Treasury Secretary Janet Yellen said the government is willing to expand FDIC insurance to regional and community banks in distress. Her comments came March 21 during the American Bankers Association’s Washington Summit, according to the ABA Banking Journal.
The banking industry has been in a state of flux following the failures of California-based Silicon Valley Bank and New York-based Signature Bank. The New York Department of Financial Institutions closed the $110 billion Signature on March 12. The bank had faced a crisis in confidence after California-based SVB failed March 10 following an unsuccessful capital raise.
The $210 billion, Santa Clara-based bank was the largest to fail since $307 billion Washington Mutual Bank went belly-up in 2008. Following the crashes, federal regulators guaranteed that all depositors — even uninsured depositors above the FDIC’s $250,000 limit — would be reimbursed following the collapse of the two banks.
“Our intervention was necessary to protect the broader U.S. banking system,” Yellen said during the ABA conference. “And similar actions could be warranted if smaller institutions suffer deposit runs that pose the risk of contagion. I believe that our actions reduced the risk of further bank failures that would have imposed losses on the Deposit Insurance Fund.”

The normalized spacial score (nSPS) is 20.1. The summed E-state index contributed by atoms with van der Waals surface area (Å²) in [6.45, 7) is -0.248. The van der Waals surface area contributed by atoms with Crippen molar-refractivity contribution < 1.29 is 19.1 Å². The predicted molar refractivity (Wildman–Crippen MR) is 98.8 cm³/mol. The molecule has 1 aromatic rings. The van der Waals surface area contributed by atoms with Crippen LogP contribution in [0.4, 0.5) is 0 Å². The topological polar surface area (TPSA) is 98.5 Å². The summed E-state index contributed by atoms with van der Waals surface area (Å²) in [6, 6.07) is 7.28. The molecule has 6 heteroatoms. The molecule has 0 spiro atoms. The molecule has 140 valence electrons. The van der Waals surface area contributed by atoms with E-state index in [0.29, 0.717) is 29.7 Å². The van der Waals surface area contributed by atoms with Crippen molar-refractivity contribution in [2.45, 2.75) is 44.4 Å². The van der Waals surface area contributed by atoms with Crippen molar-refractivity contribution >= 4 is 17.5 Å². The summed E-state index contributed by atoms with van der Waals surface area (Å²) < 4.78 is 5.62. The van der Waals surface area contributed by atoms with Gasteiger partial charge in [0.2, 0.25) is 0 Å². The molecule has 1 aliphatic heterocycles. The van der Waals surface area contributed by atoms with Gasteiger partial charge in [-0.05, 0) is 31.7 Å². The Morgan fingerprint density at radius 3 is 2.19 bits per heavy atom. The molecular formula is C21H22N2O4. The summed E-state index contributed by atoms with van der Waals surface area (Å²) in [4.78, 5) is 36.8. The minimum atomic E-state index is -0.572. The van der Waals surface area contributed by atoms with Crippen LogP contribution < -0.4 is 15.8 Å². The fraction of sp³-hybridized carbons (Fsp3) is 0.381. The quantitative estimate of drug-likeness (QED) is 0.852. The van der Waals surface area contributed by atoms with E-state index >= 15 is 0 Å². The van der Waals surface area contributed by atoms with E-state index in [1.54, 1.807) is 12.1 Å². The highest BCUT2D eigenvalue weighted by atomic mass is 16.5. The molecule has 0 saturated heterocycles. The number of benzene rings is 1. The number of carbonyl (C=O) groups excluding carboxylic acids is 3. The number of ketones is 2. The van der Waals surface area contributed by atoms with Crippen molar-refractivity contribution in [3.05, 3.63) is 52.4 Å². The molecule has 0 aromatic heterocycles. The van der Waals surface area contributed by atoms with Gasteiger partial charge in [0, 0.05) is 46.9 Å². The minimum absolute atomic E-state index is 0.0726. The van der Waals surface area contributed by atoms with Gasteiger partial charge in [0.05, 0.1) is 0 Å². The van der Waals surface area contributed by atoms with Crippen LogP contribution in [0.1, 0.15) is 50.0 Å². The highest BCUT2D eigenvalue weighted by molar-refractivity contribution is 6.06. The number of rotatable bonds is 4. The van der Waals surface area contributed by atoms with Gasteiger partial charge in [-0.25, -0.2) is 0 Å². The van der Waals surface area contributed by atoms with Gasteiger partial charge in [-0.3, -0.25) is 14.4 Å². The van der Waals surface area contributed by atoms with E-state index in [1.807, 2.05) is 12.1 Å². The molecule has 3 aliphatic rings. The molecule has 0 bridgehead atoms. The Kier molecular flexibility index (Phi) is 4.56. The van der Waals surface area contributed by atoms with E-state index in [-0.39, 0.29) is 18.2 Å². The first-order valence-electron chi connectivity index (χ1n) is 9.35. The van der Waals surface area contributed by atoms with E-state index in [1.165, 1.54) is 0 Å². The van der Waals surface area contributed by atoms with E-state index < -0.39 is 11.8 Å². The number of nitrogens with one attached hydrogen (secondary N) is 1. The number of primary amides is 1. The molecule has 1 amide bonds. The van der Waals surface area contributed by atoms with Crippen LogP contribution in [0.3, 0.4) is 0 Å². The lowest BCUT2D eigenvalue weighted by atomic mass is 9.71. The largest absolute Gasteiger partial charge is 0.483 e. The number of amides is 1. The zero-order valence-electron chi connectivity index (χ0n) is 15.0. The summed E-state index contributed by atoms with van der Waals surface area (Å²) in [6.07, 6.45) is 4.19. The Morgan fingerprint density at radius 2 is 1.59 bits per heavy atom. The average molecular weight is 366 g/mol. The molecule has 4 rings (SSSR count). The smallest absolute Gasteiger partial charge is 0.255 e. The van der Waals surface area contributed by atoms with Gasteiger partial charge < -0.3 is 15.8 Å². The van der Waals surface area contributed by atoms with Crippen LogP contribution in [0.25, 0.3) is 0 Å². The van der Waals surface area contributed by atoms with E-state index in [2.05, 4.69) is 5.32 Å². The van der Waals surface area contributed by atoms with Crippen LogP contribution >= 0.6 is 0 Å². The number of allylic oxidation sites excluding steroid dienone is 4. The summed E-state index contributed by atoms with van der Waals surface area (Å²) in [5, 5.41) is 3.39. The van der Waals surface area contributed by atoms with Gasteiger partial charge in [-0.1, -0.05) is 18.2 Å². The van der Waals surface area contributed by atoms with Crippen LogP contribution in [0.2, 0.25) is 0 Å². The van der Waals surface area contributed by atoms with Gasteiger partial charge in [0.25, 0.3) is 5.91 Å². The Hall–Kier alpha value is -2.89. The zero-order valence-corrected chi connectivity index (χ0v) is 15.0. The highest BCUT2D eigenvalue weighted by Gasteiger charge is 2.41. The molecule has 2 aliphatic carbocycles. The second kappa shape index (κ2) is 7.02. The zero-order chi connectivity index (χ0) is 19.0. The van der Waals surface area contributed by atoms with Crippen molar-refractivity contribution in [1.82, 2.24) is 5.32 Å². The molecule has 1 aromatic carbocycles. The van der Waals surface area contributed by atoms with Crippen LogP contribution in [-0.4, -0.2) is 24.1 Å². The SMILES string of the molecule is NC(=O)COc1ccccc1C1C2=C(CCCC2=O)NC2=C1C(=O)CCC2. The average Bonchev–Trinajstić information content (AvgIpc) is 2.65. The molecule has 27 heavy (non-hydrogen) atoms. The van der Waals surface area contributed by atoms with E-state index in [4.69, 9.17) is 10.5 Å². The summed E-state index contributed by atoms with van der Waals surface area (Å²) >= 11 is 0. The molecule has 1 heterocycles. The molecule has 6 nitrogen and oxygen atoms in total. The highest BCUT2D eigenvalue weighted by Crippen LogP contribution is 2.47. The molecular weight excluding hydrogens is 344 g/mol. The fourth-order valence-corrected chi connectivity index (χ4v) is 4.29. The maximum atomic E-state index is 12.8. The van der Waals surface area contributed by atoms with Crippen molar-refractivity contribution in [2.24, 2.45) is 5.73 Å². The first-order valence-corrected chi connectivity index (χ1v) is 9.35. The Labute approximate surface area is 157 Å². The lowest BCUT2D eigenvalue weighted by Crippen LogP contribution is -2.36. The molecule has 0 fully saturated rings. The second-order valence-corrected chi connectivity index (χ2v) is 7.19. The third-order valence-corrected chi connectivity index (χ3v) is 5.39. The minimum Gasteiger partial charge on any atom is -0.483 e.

Yellen’s comments came four days after she indicated in testimony before the Senate Banking Committee that the deposit cap would only be lifted at banks large enough to pose a systemic risk if they failed, a designation that likely excluded midsize and community banks.
On March 20, a group of midsize U.S. banks asked regulators to expand FDIC insurance to all deposits for the next two years to prevent a wider run on banks following the collapses. The letter was addressed to Yellen; the FDIC; Office of the Comptroller of the Currency; and the Federal Reserve. “Doing so will immediately halt the exodus of deposits from smaller banks, stabilize the banking sector and greatly reduce the chances of more bank failures,” the Mid-Size Bank Coalition of America wrote in the letter seen by Bloomberg News.
The letter cited the influx of deposits the largest banks have received following the failures. “Notwithstanding the overall health and safety of the banking industry, confidence has been eroded in all but the largest banks,” the Mid-Size Bank Coalition of America wrote. “Confidence in our banking system as a whole must be immediately restored.”
The Regional Mid-Size Bank Coalition includes dozens of banks with assets of between $10 billion and $100 billion. Regional members include Bremer Bank, St. Paul; Nicolet Bank and Associated Bank, both of Green Bay, Wis.; First Merchants Bank, Muncie, Ind; Old National Bank, Evansville, Ind.; Heartland Financial, Dubuque, Iowa; Bell Bank, Fargo, N.D.; First National Bank, Omaha, Neb.; Pinnacle Bank, Elkhorn, Neb.; QCR Holdings, Moline, Ill.; Byline Bank, Chicago; Wintrust Financial, Rosemont, Ill.; Busey Bank, Champaign, Ill.; Glacier Bank, Kalispell, Mont.; and First Interstate Bank, Billings, Mont.; and Flagstar Bank, Troy, Mich.